The credit rating of the Magadan Region (hereinafter, the Region) is based on the low operational efficiency of the regional budget combined with a significant need for debt financing, a moderately low level of capital expenditures, and low available liquidity. The rating is limited by the high concentration of the region economy on the extractive sector and a moderately high debt load.
The Magadan Region is located in the Far Eastern Federal District (FEFD) and is part of Russia’s Far North. The Region is home to around 140,000 people (0.1% of the Russian population). According to the Region, its gross regional product (GRP) was approximately RUB 182 bln in 2019 (roughly 0.2% of Russia’s aggregate GRP). The Region produces over 10% of the total gold mined in Russia, and around 60% of the country’s silver.
Moderately weak budget profile and stable need for debt financing. The Region’s budget law1 assumes 13% growth (+RUB 3.1 bln) of tax and non-tax revenues (TNTR) in 2020. When coupled with 4% growth of transfers (+RUB 0.7 bln) compared to 2019, this increases the income part of the Region’s budget by 10% (+RUB 3.7 bln) compared to the year before. Year-on-year growth of expenditures by 13% (+RUB 4.9 bln) is expected, and the Region will finance almost all of its planned deficit (4% of TNTR, RUB 1.0 bln) through borrowing.
The Region’s internal revenues grew by 22% over the first seven months of 2020 compared to the same period in 2019. The largest growth in revenues came from profit tax (+26%) due to high prices for precious metals extracted in the Region. Income tax revenues increased by 4%, while proceeds from aggregate income and property tax remained practically unchanged. At the same time, transfers grew by 39%. Budget expenses increased by 20%, and as of 7M 2020, the budget deficit amounted to 4% of TNTR (RUB 0.6 bln).
ACRA expects that this year, the regional budget’s tax revenues may grow to a smaller extent than stipulated by the current version of the budget law, and this will impact expenses. In addition to this, ACRA notes the high volatility of precious metals prices, which may have an adverse effect on the Region’s income. According to ACRA’s assessment, the 2020 budget deficit may exceed the target and will be financed primarily through increased borrowing.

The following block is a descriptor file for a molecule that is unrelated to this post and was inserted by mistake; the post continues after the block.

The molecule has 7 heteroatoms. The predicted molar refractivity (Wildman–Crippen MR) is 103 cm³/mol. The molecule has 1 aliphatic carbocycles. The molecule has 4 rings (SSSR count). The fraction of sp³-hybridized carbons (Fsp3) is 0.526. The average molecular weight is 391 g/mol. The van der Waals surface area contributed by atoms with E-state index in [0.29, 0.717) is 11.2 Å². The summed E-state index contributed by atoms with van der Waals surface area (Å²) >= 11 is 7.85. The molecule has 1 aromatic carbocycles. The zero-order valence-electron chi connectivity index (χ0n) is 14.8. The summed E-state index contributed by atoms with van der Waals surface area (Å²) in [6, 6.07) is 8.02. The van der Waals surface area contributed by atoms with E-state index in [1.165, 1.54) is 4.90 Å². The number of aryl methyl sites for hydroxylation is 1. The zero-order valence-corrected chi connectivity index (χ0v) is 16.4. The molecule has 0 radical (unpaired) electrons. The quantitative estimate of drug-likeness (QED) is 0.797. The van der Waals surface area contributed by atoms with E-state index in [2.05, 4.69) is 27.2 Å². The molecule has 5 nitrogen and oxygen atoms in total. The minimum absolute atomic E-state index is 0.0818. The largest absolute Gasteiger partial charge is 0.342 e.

The balance of the current operations to current income2 ratio for the analyzed period stands at -2%. The averaged3 value of this indicator in 2017–2021 should be moderate (2%), however, the averaged ratio of the modified budget deficit to current income in the same period should remain negative (-2%). At the end of 2019, this indicator amounted to -1.3%, and may reach -1.6% at the end of 2020. This indicates that the budget has a consistent need for additional debt finance.
The averaged share of TNTR in income (excluding subventions) should amount to 63% in 2017–2021. The share of capital expenditures in 2020 is expected at 7%, which is similar to the figure for 2019. The averaged value of this indicator stands at a moderate 6%.
1 Magadan Region Law No. 2452-OZ (amended on July 29, 2020) “On the Regional Budget for 2020 and Planned Period of 2021 and 2022” dated December 26, 2019
2 Hereinafter, income and expenses do not include transfers from PJSC RusHydro provided in 2017–2020 under the program for achieving basic tariff levels in the regions of the FEFD.
3 Hereinafter, averages are calculated according to the Methodology for Credit Ratings Assignment to Regional and Municipal Authorities of the Russian Federation.
The debt repayment schedule is a source of medium-term refinancing risks. Over eight months of the current year, the Magadan Region’s debt increased by RUB 463 mln and amounted to RUB 14.6 bln as of September 1, 2020. The structure of the debt portfolio in the aforementioned period remained practically unchanged, with budget loans accounting for 33% of debt, bank loans — 60%, and bonds — 7%. The debt repayment peak (50%) will fall in 2022, and the Region will have to repay RUB 829 mln (6% of debt) by the end of 2020. However, ACRA assumes that the Region will be exempted from repaying its budget loans, and as a result, the repayment volume will decrease by RUB 529 mln. Given the current budget loan restructuring schedule, over the next three years the Region must repay or refinance 86% of its debt. In addition, repayments planned for 2021 amount to 30% of total debt (RUB 4.4 bln).